Of The Minute

LA Market Report: The Connector Pt.2

May 25th, 2006 by wayne

MDC’s Wayne Sterling interviews Bolthouse Productions’ Sacha Flisi – [continued from page 1]

WS: Exactly how does Bolthouse align with the entertainment history here?

SF: Brent (Bolthouse) and Jen(Jennifer Rosero) are looked upon as the pioneers of the LA “scene”. Having started promoting nightclubs 18 years ago, their network and street-cred have gained tremendous loyalty among Hollywood party-goers. A Bolthouse event has become “the go-to destination” for a fun night on the town.
As their promotions company grew, Brent and Jen protected their celebrities, friends, and clients from the prying paparazzi eye. From clubs, they expanded into big production events, such as the upcoming Sidekick 3 launch or the Superbowl Playstation party. The company’s recent merger with SBE [an entertainment company with many holdings in the hospitality industry, including hotels, restaurants, lounges, bar and nightclubs)] marks the beginning of an national brand.

WS: Well what (or perhaps who) drives LA nightlife? What is gained from navigating the night scene here?

SF: LA is a promoter-driven town. One cannot assume that by building a multimillion dollar venue the best people will simply come. Household names like Bolthouse are built on years and years of being both trend setters and loyal friends of Hollywood’s power players. An outsider might see the LA night scene as a shallow means for self-aggrandizing ends (be it
finding an agent or bedding a celebrity). An insider sees a tight-knit group of friends. It’s easier to bond and connect with people who have one or two degrees of separation from us, so the focus is to concentrate on creating events and clubs that bring together such people. A crowd that can share relationships builds social trust among its members, making each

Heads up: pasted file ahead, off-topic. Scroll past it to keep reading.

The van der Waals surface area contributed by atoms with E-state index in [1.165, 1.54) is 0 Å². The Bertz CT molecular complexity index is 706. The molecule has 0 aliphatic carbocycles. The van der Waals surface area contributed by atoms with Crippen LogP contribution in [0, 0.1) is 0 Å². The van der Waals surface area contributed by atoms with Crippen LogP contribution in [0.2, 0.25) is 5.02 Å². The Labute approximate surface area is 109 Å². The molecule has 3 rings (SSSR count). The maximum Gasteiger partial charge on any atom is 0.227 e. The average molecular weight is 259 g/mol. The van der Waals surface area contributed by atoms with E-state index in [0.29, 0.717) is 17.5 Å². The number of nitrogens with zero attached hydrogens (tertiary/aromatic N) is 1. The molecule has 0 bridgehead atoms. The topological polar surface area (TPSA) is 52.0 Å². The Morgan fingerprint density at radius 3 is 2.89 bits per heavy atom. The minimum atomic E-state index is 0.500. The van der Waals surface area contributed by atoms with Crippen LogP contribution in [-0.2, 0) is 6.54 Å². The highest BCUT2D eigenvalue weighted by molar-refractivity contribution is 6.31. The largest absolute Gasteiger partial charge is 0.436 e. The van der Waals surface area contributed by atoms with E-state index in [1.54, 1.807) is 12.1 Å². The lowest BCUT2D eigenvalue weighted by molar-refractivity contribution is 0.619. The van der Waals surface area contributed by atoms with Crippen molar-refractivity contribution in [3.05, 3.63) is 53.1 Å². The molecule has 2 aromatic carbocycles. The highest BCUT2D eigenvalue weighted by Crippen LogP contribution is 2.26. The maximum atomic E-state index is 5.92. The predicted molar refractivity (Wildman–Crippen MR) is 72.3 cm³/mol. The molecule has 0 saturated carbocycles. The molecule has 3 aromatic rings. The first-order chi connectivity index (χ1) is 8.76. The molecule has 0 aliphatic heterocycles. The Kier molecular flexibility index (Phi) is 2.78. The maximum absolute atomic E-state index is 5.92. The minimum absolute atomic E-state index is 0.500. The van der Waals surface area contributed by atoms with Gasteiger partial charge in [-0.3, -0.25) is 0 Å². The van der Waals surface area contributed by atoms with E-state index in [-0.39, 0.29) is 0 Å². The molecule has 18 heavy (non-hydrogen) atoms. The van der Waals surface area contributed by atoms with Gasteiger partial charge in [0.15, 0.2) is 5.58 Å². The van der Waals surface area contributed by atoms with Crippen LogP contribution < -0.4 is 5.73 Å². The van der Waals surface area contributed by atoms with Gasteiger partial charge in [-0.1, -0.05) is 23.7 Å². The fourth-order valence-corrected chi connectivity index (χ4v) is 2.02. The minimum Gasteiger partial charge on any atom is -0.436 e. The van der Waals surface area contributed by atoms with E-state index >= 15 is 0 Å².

participant feel great about being part of the night. I love being with people who enjoy interacting and having fun.

WS: We had an interesting conversation on the drive over about the gap between the high taste NY fashion crowd and the celebrity driven LA scene. Is it widening or closing in your view?

SF: Last year Time magazine published an article titled “How the West Has Won”, which stated that because celebrities now more than ever drive trends and because they live here, LA has surfaced as a “fashion city”. While LA has grown and matured, the innate sense of style that NY has will never be duplicated here. For one thing, beach culture per se, is intrinsically CASUAL in nature, not high-end sophisticated. Secondly, one could say we barely have seasons here . If you don’t ever need gloves, foulards, and furs, how can you ever integrate them effortlessly into your look?

WS: l.o.l. Gloves, foulards and furs on a beach. Why not? It can get chilly in Malibu no? So what does the idea of chic mean in LA? What are the components that make it work?

SF: Chic, as you know, is a French word meaning “elegantly and stylishly fashionable”. The concept of “chic” is defined in part by the reality of fashion as an integral part of one’s lifestyle. Europeans idolize image and quality as well as substance: the right watch, the right pair of shoes, the artful– but seemingly artless — combination of jeans and jacket, for example, or a silk scarf with beach sandals.
The defining qualities that set us apart are as much in the details as in our overall appearance. Since I am half-Italian and was raised in Milan and the Cote D’Azur, I absorbed the meaning of chic as a child. The average style-conscious Angeleno is exposed to a radically different environment, and therefore lacks a certain cultural “chic” advantage.

WS: I’ve been asking everyone I meet what their dream scenario for the idea of fashion in LA right this
minute. What’s yours?

SF: If you are asking whether the LA crowd is becoming more fashionable, my answer is yes. LA trendsetters — and therefore the people who follow them — are becoming more “chic”. From the venues (clubs, bars, restaurants) to the young
models, actors and tastemakers’ styles, the signs point toward a revitalized, more fashionable city. I would also love to see a name Italian or French designer show during LA Fashion Week but that might still be premature…

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